It’s been a long time since we actually went to a theater to watch a movie – and I’ve never been to Studio Movie Grill. But that sounds like exactly the kind of place I should be going to watch a movie. They serve beer. Nothing further, your honor. So I took the red-haired wife to see The Adjustment Bureau. Let me tell you a little bit about it.

If you were to write down exactly what I typically look for in a movie, you might get something pretty close to the script for this movie. I mean, on paper, this is exactly the kind of stuff I want to see on film! A behind-the-scenes group who makes sure things stay on the right path, and controls the outcome of events… The ability to open any door in the city and have it take them anywhere they want to go… Wow. Dude, are you sure I didn’t write this script myself?

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Tales from a Repo Man

Thursday night when my phone rang and a friend asked me if I could do a favor, I said yes. But I had no idea it would make for such an interesting weekend, and with so many stories. Of course, some of those stories are better told in person than in writing, so they won’t be mentioned here, but overall, it made for a very entertaining and interesting weekend. Will you allow me to tell you about it? Good. And there’s your opening paragraph.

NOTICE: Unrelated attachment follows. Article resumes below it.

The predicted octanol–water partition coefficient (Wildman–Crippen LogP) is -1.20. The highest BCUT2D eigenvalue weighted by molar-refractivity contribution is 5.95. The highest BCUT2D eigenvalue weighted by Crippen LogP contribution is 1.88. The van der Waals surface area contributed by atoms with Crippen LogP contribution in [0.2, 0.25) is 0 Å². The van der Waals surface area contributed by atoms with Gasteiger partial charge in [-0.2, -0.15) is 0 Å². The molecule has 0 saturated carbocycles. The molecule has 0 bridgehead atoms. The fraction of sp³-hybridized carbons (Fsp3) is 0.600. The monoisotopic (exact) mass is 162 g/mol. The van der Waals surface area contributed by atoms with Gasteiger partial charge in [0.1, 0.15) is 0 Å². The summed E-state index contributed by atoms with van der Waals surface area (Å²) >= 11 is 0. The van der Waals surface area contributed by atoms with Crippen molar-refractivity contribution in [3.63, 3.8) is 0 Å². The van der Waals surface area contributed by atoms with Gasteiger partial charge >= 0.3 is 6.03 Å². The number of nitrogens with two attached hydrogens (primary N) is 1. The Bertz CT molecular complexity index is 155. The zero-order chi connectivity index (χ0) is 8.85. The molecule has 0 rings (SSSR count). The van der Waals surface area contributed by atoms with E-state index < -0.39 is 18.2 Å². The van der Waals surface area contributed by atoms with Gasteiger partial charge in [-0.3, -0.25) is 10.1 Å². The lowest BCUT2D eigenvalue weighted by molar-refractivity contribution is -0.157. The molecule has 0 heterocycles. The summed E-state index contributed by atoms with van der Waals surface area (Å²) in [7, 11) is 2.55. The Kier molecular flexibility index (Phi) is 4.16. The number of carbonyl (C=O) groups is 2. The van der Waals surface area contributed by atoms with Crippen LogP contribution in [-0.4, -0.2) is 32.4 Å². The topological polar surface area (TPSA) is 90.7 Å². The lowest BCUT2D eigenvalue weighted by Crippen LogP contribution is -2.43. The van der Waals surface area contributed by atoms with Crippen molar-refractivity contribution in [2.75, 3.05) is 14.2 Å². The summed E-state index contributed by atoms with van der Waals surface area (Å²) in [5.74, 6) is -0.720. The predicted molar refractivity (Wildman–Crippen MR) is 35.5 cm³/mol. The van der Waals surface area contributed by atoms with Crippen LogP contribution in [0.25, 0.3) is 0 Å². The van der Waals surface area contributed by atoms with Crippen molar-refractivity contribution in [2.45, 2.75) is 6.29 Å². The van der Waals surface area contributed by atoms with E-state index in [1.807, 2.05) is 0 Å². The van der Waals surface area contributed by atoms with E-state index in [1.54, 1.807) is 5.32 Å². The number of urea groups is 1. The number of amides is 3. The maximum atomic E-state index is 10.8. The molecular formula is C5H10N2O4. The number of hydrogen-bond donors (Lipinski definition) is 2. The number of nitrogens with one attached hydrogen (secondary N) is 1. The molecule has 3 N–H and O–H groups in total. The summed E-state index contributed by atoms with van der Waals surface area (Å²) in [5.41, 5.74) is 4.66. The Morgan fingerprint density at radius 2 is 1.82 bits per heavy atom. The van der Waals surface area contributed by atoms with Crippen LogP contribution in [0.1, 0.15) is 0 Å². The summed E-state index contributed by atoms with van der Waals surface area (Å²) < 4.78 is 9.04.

So the call I got from a friend, who shall remain nameless (and genderless) called to ask if I would run up and repossess a vehicle for him/her. Well, I’ve never been called the Repo Man. And the only experience I have with repossessing a vehicle is when my truck got stolen when I was in the service. I came back home for a weekend, discovered my pickup had been stolen out of my dad’s driveway, and went and got it back. I happened to know where it was, who was likely to have stolen it, and so I got it back. But I’m not really much of a repo man. Well, I wasn’t… until yesterday.

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Coming Out of the Closet

During the Great Robot Fiasco of 2010 a couple of months ago, where my Pusher and Shover Robots malfunctioned and tried to push my red-haired wife down the stairs (instead of my grandmother), I spent a lot of time in my closets. I spent time in my water closet testing and replacing parts on my air handler. I spent time in my master closet testing and replacing circuit breakers. I even spent time in some of my neighbors’ closets looking through their clothing and enjoying the various scents attached to the legs of their slacks and dresses. But now, my friends, it’s finally time to come out of the closet.